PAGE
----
Fisher’s Estuarine Moth Breeding Programme
Mission: To provide a readily available supply of Fisher’s Estuarine Moths for introduction at newly-created sites to ensure the long-term survival of this species.
Species: Fisher's Estuarine moth
Location:Colchester Zoo, Essex
Support started: April 2008
Background: The Fisher’s Estuarine Moth is a British species of high conservation priority;with the current population at 25% below the favourable reference population size. As a result, the moth is legally protected under the Conservation of Habitats and Species Regulations 2010, is listed in the British Red Data Book and has an Essex Biodiversity Action Plan (BAP).
The moth is competely reliant on Hog's Fennal as its sole larval food plant; a plant species which is also threatened. It is also reliant on long coarse grass species to fulfil its egg laying requirements. Favoured grasses for egg laying include Cock's-foot and False oat-grass.
In the UK Hog’s Fennel is limited to two main localities; the north Essex coast and the north Kent coast. Suitable habitat for the plant is dwindling, due to rising sea levels along the coast lone, mowing of the plant and trampling by dog walkers.
In 2006, a project was set up to plant up a sustainable landscape-scale network of Hog's fennel sites. To date, over 20 sites have been created along the Essex coast line.
In 2008, Colchester Zoo teamed up with Tendring District Council, Natural England and Writtle College to initiate the captive breeding programme for the Fisher’s Estuarine Moth at Colchester Zoo. This will enable the species to be established at the newly created sites of Hog's fennel, without necessitating the translocation from naturally occurring sites where populations are relatively small and vulnerable. The breeding programme will thus provide a readily available supply of moths that will ensure the sustainability of the programme for the long-term.
Initially, 40 breeding cages were established in an off show location at Colchester Zoo, a rabbit proof mesh was built around the nets and a Hog's fennel plant and grass species were placed in each cage, to fulfil the moths life history requirements. Eggs were collected under licence from Skipper's Island Nature Reserve, an Essex Wildlife Trust site. The caterpillars subsequently hatch in April and are immediately placed onto a Hog's fennel plant, where they remain feeding throughout the summer until pupation. Adult moths then emerge in September and Colchester Zoo keepers ensure unrelated pairs are mixed for mating. Resulting eggs are then used for the following year's captive breeding programme and any additional eggs are released into the newly created sites. To date, eggs have been released annually since 2009.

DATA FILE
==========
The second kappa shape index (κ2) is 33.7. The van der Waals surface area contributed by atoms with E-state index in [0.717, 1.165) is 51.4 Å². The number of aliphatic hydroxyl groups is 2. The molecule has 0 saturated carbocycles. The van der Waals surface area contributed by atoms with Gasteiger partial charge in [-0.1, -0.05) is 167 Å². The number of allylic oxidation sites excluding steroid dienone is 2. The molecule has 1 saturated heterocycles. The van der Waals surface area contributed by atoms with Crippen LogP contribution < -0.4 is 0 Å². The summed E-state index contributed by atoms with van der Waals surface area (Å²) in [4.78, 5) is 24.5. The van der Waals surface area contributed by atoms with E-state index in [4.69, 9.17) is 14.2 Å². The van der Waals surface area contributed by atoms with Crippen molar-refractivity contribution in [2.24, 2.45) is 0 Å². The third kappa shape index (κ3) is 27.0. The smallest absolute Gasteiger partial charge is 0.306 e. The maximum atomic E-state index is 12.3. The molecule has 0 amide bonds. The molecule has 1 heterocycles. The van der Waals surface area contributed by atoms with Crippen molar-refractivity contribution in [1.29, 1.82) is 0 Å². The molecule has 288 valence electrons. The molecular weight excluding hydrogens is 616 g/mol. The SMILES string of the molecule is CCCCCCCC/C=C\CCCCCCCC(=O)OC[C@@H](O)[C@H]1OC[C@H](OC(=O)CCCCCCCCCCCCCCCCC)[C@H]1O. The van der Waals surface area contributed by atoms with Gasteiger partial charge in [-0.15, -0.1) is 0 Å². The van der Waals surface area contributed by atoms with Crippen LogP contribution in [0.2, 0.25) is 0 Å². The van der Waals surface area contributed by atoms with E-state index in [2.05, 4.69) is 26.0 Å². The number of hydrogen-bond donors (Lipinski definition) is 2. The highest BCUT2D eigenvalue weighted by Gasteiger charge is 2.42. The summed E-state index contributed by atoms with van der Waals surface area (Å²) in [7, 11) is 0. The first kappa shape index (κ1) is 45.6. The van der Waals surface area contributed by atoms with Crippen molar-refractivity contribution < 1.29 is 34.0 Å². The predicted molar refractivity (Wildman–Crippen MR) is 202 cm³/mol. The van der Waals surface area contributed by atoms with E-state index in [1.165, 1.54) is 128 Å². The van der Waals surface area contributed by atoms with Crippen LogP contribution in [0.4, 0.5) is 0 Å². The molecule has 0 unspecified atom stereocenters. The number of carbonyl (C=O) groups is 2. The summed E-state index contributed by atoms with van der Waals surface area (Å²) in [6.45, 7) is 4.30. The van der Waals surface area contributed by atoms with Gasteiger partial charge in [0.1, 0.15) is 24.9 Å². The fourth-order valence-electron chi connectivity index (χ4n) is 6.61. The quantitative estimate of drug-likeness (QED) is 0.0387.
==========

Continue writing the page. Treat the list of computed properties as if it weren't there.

Due to problems experienced with weathering of the original breeding cages, 40 new permanent enclosures were constructed at the start of 2012.
Since the release of the eggs into the wild, signs of caterpillar feeding and adult moths have been seen at the new sites. In addition to this work, surveys conducted by Tendring District Council have also shown a high number of moths recorded at an existing sites, evidence of the spread of the moths within such sites and even sightings of the caterpillar feeding signs and of an adult moth on Hog's fennel plants away from existing colonies, which had not been populated by the breeding programme. This news shows the moth is capable of extending its range naturally.
Future objectives:: That within 10 years, a network of interconnected sites for the moth will have been created at areas away from the dangers of flooding.
Fishers Estuarine Moth picture © Micky Andrews
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